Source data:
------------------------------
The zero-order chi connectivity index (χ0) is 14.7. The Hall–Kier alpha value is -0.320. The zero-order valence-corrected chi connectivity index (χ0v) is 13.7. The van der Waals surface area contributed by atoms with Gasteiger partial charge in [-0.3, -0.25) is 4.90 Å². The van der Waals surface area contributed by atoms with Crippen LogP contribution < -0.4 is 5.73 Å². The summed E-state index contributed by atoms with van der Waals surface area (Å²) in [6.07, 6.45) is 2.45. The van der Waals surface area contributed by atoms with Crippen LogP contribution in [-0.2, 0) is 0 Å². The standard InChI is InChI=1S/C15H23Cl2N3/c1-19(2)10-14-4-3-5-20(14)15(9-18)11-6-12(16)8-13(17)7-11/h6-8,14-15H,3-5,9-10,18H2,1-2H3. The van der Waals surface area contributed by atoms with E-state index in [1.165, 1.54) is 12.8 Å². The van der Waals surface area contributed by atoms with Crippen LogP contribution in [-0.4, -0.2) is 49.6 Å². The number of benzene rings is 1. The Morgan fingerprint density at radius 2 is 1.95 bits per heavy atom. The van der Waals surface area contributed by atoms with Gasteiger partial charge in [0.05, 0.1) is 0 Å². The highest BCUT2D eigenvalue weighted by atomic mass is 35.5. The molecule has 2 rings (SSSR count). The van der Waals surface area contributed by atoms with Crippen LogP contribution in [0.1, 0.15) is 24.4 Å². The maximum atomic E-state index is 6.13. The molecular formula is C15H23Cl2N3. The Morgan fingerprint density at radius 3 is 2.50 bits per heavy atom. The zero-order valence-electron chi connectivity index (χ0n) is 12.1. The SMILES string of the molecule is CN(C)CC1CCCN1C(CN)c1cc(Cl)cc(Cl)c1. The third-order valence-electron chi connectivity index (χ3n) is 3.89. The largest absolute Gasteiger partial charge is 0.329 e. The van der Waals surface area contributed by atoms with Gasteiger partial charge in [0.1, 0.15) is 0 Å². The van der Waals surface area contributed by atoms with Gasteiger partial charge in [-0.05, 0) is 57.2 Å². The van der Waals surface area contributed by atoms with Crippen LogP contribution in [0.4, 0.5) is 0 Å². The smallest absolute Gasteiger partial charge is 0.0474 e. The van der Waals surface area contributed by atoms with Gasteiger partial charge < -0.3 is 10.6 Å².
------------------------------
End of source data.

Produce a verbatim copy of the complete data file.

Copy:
The zero-order chi connectivity index (χ0) is 14.7. The Hall–Kier alpha value is -0.320. The zero-order valence-corrected chi connectivity index (χ0v) is 13.7. The van der Waals surface area contributed by atoms with Gasteiger partial charge in [-0.3, -0.25) is 4.90 Å². The van der Waals surface area contributed by atoms with Crippen LogP contribution < -0.4 is 5.73 Å². The summed E-state index contributed by atoms with van der Waals surface area (Å²) in [6.07, 6.45) is 2.45. The van der Waals surface area contributed by atoms with Crippen LogP contribution in [-0.2, 0) is 0 Å². The standard InChI is InChI=1S/C15H23Cl2N3/c1-19(2)10-14-4-3-5-20(14)15(9-18)11-6-12(16)8-13(17)7-11/h6-8,14-15H,3-5,9-10,18H2,1-2H3. The van der Waals surface area contributed by atoms with E-state index in [1.165, 1.54) is 12.8 Å². The van der Waals surface area contributed by atoms with Crippen LogP contribution in [-0.4, -0.2) is 49.6 Å². The number of benzene rings is 1. The Morgan fingerprint density at radius 2 is 1.95 bits per heavy atom. The van der Waals surface area contributed by atoms with Gasteiger partial charge in [0.05, 0.1) is 0 Å². The highest BCUT2D eigenvalue weighted by atomic mass is 35.5. The molecule has 2 rings (SSSR count). The van der Waals surface area contributed by atoms with Crippen LogP contribution in [0.1, 0.15) is 24.4 Å². The maximum atomic E-state index is 6.13. The molecular formula is C15H23Cl2N3. The Morgan fingerprint density at radius 3 is 2.50 bits per heavy atom. The zero-order valence-electron chi connectivity index (χ0n) is 12.1. The SMILES string of the molecule is CN(C)CC1CCCN1C(CN)c1cc(Cl)cc(Cl)c1. The third-order valence-electron chi connectivity index (χ3n) is 3.89. The largest absolute Gasteiger partial charge is 0.329 e. The van der Waals surface area contributed by atoms with Gasteiger partial charge in [0.1, 0.15) is 0 Å². The van der Waals surface area contributed by atoms with Gasteiger partial charge in [-0.05, 0) is 57.2 Å². The van der Waals surface area contributed by atoms with Crippen LogP contribution in [0.4, 0.5) is 0 Å². The smallest absolute Gasteiger partial charge is 0.0474 e. The van der Waals surface area contributed by atoms with Gasteiger partial charge < -0.3 is 10.6 Å².